As shown in FIGS. 8 and 9, in one embodiment, the pod 100 may include a generally circular or oval shaped enclosure defined by at least one wall. Although the pod 100 can be any shape or size, curved walls may allow the light to be mixed and distributed better, limiting shadows and other lighting variations in the pod 100. A door 108 may also be used to enclose the pod 100 fully, ensuring that little or no ambient light enters the pod 100, to provide a more accurate representation of specific lighting environments.

FIG. 1 illustrates an exemplary method in accordance with the invention. The method of FIG. 1 may relate to selecting and/or recommending a beauty product. Although various methods are described in connection with the pod 100 and other features of the system of FIGS. 2-9, the methods could be practiced with numerous alternative structural arrangements.

In some examples, an individual enters the pod 100, possibly along with a beauty consultant. A beauty product, or variety of beauty products, may then be applied to the individual (e.g., by the individual personally and/or by a possible beauty consultant) (200 of FIG. 1). Numerous types of beauty products may be applied either in combination, or subsequent to one another. Similar beauty products may be applied together for comparison purposes. For example, one shade of eye-shadow may be applied to one eye and another shade to the other eye so as to enable visualization of the difference between the two in differing lighting simulations. Also, the combinations of products applied can be varied, for example, to show how each product appears on the individual and with the other beauty products. Various different beauty products (e.g., cosmetics) can also be removed and applied while an individual uses the pod 100.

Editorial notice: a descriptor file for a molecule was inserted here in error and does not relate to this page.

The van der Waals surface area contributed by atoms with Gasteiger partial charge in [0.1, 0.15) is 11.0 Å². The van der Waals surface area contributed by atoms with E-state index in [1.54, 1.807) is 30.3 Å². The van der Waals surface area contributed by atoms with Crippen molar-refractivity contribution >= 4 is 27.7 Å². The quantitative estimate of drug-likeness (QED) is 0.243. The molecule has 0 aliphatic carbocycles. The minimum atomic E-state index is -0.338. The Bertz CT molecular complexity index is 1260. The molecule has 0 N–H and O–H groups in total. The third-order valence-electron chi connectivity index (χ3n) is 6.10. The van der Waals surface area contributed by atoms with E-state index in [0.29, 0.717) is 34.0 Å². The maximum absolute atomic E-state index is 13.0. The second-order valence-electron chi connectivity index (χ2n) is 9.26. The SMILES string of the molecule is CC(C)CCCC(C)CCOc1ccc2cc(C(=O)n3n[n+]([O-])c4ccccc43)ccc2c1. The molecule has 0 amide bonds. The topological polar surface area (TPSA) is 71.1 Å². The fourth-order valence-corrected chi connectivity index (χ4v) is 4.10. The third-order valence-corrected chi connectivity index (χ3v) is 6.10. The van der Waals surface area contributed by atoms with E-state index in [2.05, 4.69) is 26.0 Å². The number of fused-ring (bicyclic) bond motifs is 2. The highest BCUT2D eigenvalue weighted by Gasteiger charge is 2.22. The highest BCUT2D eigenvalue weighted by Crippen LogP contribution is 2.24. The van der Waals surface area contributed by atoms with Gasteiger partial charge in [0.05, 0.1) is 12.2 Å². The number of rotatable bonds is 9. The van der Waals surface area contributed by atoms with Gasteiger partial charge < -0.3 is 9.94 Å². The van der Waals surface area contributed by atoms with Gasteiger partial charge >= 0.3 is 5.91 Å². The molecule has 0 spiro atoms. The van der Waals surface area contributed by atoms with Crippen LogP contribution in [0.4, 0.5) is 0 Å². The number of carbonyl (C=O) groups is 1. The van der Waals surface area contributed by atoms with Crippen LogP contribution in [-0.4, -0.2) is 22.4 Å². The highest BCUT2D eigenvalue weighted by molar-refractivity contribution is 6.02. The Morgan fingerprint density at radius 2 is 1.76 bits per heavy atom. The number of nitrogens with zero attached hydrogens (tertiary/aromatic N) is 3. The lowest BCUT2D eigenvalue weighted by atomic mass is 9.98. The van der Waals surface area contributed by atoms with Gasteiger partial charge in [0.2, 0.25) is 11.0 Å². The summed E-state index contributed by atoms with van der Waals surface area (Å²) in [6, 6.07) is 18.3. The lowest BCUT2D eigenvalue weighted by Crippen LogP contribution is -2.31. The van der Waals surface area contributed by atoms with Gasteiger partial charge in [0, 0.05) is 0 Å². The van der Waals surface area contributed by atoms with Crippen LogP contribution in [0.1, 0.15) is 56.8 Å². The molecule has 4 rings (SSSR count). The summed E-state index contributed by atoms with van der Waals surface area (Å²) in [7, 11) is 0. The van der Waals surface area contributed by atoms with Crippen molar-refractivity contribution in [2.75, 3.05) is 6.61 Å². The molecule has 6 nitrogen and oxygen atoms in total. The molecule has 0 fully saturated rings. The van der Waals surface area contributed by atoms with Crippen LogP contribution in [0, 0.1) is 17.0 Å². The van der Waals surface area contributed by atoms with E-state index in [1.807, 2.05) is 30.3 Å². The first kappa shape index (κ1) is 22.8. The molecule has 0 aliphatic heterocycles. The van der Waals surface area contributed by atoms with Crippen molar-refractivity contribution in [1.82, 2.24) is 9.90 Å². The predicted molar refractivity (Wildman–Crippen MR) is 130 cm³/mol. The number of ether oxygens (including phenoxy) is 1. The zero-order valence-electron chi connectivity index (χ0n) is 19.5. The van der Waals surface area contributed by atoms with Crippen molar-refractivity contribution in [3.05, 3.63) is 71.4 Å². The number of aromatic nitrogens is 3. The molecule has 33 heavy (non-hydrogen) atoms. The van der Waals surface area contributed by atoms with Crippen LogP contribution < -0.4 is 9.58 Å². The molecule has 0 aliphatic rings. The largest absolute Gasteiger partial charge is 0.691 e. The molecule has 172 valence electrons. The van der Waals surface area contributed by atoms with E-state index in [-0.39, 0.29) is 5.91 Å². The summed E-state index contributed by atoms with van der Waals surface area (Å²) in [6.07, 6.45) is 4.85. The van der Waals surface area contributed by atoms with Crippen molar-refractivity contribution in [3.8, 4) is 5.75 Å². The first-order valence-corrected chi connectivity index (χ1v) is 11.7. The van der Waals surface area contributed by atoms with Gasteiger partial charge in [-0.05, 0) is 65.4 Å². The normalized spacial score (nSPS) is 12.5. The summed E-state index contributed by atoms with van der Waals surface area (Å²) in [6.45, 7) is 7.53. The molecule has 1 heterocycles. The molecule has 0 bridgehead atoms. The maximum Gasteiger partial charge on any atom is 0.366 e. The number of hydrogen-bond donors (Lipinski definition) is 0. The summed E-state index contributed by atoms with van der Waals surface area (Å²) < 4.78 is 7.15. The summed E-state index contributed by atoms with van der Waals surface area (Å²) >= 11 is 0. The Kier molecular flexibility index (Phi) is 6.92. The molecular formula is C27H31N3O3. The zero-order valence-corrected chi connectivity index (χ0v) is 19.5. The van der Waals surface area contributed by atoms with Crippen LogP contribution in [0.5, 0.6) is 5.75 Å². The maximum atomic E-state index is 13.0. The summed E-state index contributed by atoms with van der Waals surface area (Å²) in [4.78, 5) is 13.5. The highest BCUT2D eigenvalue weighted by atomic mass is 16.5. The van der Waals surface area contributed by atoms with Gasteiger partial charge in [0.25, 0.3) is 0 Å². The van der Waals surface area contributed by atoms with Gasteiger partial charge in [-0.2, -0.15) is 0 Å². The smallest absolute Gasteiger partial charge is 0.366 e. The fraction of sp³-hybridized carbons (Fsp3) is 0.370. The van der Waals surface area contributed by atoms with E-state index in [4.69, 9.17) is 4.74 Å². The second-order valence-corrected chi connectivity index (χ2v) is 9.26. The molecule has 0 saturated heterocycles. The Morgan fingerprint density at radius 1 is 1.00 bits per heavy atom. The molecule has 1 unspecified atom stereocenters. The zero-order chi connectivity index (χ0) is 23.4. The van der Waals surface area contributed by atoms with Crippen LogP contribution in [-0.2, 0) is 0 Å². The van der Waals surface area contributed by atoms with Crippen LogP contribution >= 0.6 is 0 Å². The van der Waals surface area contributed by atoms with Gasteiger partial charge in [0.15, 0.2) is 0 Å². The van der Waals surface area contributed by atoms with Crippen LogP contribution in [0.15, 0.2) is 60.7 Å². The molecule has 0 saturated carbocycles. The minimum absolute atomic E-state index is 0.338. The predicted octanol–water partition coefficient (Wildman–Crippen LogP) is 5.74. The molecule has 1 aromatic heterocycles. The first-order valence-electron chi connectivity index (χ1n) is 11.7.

A variety of lighting environments may be simulated in the pod 100 (210 of FIG. 1). For example, various simulated lighting environments may be selected according to the lifestyle and/or needs of the individual. Examples of some simulated lighted environments include the following: the individual's home bathroom, or similar location, where the individual usually applies cosmetic products; an office environment; a candle-lit evening (e.g., restaurant); various home environments; outdoor locations; a destination, such as a particular restaurant, club, beach, city, vacation destination, etc.; or any other locations of interest to the individual. The simulated lighting environments may also reflect times of day (for example, lighting is different in the morning than in the middle of the day). Weather conditions affecting lighting may also be simulated, such as the lighting conditions on a cloudy day and the lighting conditions on a sunny day.